Are Gold and Silver Both Ready For Their Next Substantial Upleg?
This essay is based on the Premium Update posted on July 3rd, 2009.
I like gold and the whole precious metals market which is why I follow it, invest in it and base my professional life around it. Warren Buffet, one of the world's savviest investors, doesn't like gold at all. He doesn't believe in it. In fact, in a speech he gave at Harvard University in 1998 this is what he had to say about gold:
It gets dug out of the ground in Africa or someplace. Then we melt it down, dig another hole, bury it again and pay people to stand around guarding it.
As an investor Warren Buffet is in a class all of his own. There is a reason why he is called the Oracle from Omaha. However, when it comes to gold, perhaps he has missed the point. Gold doesn't generate dividends like the stocks that Buffet favors. However, gold has a role in balancing a portfolio and hedging against the worst of times, like the recent global financial meltdown we have witnessed. For those fortunate to have had it in their portfolio, gold helped preserve wealth that would have otherwise been eroded.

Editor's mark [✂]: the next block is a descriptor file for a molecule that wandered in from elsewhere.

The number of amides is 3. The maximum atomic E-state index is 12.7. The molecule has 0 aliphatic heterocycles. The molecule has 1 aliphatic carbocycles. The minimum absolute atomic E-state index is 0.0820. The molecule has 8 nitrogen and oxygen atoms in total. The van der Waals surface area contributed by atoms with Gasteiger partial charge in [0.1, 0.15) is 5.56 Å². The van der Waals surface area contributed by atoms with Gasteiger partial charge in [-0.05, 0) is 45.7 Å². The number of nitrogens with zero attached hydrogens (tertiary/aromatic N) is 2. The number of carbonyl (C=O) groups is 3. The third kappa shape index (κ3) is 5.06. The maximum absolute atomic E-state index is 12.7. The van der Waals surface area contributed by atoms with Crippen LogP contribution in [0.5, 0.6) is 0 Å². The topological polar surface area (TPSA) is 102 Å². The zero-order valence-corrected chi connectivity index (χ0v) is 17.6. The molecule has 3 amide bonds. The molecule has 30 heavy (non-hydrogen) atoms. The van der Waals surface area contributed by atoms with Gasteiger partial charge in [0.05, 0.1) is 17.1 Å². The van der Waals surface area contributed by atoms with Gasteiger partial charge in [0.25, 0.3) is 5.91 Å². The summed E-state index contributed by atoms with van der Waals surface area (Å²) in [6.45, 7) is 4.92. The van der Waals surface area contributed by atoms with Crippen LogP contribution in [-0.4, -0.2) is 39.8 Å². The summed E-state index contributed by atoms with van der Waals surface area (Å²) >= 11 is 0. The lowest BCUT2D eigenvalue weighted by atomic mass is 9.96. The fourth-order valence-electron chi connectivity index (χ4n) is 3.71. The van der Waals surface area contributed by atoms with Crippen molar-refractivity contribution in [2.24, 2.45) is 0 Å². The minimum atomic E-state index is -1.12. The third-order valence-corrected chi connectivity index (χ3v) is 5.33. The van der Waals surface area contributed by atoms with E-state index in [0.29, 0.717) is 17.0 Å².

In his last shareholders' meeting Buffet gave some good news about gold, although indirectly. He warned his investors about inflation and predicted that the dollar would be heading down. Both of those are positive indications for gold.
Precious metals tend to appreciate during inflationary periods (under the current financial system) and outperform other assets; therefore, this chart is very bullish for gold and silver. Most likely, even Warren Buffet would agree.
As indicated last week, the situation in the gold market has developed similarly to the scenario at the end of April when I wrote the following:
As you can see, the areas marked with blue rectangles look alike. Generally, it is common to see certain patterns on a particular market repeat themselves in a different scale (the so called fractal nature of markets.) This may be the case here.
The price action that followed has been remarkably in tune with what happened previously in the marked time frame. Please take a look at the chart (charts courtesy of http://stockcharts.com) below.
After publishing last week's essay, we have seen gold go lower, bounce, and move lower again. This is also what happened in the end of April. The implications are positive for gold, because in the past the analogical price action marked the beginning of the new upleg. As always, caution is necessary because there are no sure bets in any market. However, the odds favor higher prices in the short term.